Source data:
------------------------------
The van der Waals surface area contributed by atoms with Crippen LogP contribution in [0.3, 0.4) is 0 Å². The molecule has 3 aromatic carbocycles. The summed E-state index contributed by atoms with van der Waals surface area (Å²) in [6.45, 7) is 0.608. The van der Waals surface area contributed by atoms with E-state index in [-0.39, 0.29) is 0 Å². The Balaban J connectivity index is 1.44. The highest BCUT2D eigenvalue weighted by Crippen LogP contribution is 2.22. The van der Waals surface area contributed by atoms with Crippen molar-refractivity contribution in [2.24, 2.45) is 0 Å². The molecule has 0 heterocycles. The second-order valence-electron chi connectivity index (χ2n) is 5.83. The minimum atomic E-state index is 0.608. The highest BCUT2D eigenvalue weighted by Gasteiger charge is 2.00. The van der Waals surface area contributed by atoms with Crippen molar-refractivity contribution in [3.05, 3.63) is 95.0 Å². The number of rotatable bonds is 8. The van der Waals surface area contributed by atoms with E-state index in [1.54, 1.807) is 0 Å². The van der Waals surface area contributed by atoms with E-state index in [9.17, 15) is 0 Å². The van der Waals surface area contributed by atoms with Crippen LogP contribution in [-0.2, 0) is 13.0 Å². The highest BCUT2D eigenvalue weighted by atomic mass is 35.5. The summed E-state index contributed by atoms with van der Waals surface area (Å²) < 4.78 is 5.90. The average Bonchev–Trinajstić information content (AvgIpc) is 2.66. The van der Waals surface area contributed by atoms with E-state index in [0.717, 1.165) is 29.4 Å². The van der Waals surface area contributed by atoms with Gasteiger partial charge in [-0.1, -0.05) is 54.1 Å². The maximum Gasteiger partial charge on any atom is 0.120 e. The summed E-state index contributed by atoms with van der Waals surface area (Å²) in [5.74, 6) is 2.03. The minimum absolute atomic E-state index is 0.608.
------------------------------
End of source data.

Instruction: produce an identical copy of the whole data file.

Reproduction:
The van der Waals surface area contributed by atoms with Crippen LogP contribution in [0.3, 0.4) is 0 Å². The molecule has 3 aromatic carbocycles. The summed E-state index contributed by atoms with van der Waals surface area (Å²) in [6.45, 7) is 0.608. The van der Waals surface area contributed by atoms with E-state index in [-0.39, 0.29) is 0 Å². The Balaban J connectivity index is 1.44. The highest BCUT2D eigenvalue weighted by Crippen LogP contribution is 2.22. The van der Waals surface area contributed by atoms with Crippen molar-refractivity contribution in [2.24, 2.45) is 0 Å². The molecule has 0 heterocycles. The second-order valence-electron chi connectivity index (χ2n) is 5.83. The minimum atomic E-state index is 0.608. The highest BCUT2D eigenvalue weighted by Gasteiger charge is 2.00. The van der Waals surface area contributed by atoms with Crippen molar-refractivity contribution in [3.05, 3.63) is 95.0 Å². The number of rotatable bonds is 8. The van der Waals surface area contributed by atoms with E-state index in [1.54, 1.807) is 0 Å². The van der Waals surface area contributed by atoms with E-state index in [9.17, 15) is 0 Å². The van der Waals surface area contributed by atoms with Crippen LogP contribution in [-0.2, 0) is 13.0 Å². The highest BCUT2D eigenvalue weighted by atomic mass is 35.5. The summed E-state index contributed by atoms with van der Waals surface area (Å²) < 4.78 is 5.90. The average Bonchev–Trinajstić information content (AvgIpc) is 2.66. The van der Waals surface area contributed by atoms with E-state index in [0.717, 1.165) is 29.4 Å². The van der Waals surface area contributed by atoms with Gasteiger partial charge in [-0.1, -0.05) is 54.1 Å². The maximum Gasteiger partial charge on any atom is 0.120 e. The summed E-state index contributed by atoms with van der Waals surface area (Å²) in [5.74, 6) is 2.03. The minimum absolute atomic E-state index is 0.608.